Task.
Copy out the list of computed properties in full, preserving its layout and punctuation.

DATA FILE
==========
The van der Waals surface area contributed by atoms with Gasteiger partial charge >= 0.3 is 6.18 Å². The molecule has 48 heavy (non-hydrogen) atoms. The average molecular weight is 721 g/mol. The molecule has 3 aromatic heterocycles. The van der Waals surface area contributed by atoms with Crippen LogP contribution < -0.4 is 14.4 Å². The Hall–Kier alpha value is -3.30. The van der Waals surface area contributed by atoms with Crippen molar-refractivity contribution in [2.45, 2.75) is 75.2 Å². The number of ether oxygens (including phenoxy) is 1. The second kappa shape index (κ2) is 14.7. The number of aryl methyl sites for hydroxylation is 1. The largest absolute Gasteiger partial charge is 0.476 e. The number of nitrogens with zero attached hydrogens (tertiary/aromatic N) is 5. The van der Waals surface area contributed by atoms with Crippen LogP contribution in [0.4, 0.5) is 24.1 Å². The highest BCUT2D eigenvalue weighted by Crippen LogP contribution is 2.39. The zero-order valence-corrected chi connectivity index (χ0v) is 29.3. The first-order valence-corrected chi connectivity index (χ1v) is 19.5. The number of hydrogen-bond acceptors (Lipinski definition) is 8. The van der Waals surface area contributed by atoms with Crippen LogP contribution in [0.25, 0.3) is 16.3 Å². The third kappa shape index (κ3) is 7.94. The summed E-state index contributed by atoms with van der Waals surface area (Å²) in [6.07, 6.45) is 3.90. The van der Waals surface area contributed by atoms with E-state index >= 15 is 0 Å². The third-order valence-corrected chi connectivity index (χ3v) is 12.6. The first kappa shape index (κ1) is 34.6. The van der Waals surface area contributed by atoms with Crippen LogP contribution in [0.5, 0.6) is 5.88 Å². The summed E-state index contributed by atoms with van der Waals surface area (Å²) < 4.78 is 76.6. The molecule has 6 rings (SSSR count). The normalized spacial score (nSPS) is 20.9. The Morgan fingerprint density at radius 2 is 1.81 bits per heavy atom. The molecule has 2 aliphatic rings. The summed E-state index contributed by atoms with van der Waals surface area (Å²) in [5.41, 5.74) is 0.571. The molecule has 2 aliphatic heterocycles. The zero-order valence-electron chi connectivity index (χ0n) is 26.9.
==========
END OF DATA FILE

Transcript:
The van der Waals surface area contributed by atoms with Gasteiger partial charge >= 0.3 is 6.18 Å². The molecule has 48 heavy (non-hydrogen) atoms. The average molecular weight is 721 g/mol. The molecule has 3 aromatic heterocycles. The van der Waals surface area contributed by atoms with Crippen LogP contribution < -0.4 is 14.4 Å². The Hall–Kier alpha value is -3.30. The van der Waals surface area contributed by atoms with Crippen molar-refractivity contribution in [2.45, 2.75) is 75.2 Å². The number of ether oxygens (including phenoxy) is 1. The second kappa shape index (κ2) is 14.7. The number of aryl methyl sites for hydroxylation is 1. The largest absolute Gasteiger partial charge is 0.476 e. The number of nitrogens with zero attached hydrogens (tertiary/aromatic N) is 5. The van der Waals surface area contributed by atoms with Crippen LogP contribution in [0.4, 0.5) is 24.1 Å². The highest BCUT2D eigenvalue weighted by Crippen LogP contribution is 2.39. The zero-order valence-corrected chi connectivity index (χ0v) is 29.3. The first-order valence-corrected chi connectivity index (χ1v) is 19.5. The number of hydrogen-bond acceptors (Lipinski definition) is 8. The van der Waals surface area contributed by atoms with Crippen LogP contribution in [0.25, 0.3) is 16.3 Å². The third kappa shape index (κ3) is 7.94. The summed E-state index contributed by atoms with van der Waals surface area (Å²) in [6.07, 6.45) is 3.90. The van der Waals surface area contributed by atoms with E-state index >= 15 is 0 Å². The third-order valence-corrected chi connectivity index (χ3v) is 12.6. The first kappa shape index (κ1) is 34.6. The van der Waals surface area contributed by atoms with Crippen LogP contribution in [0.5, 0.6) is 5.88 Å². The summed E-state index contributed by atoms with van der Waals surface area (Å²) < 4.78 is 76.6. The molecule has 6 rings (SSSR count). The normalized spacial score (nSPS) is 20.9. The Morgan fingerprint density at radius 2 is 1.81 bits per heavy atom. The molecule has 2 aliphatic rings. The summed E-state index contributed by atoms with van der Waals surface area (Å²) in [5.41, 5.74) is 0.571. The molecule has 2 aliphatic heterocycles. The zero-order valence-electron chi connectivity index (χ0n) is 26.9.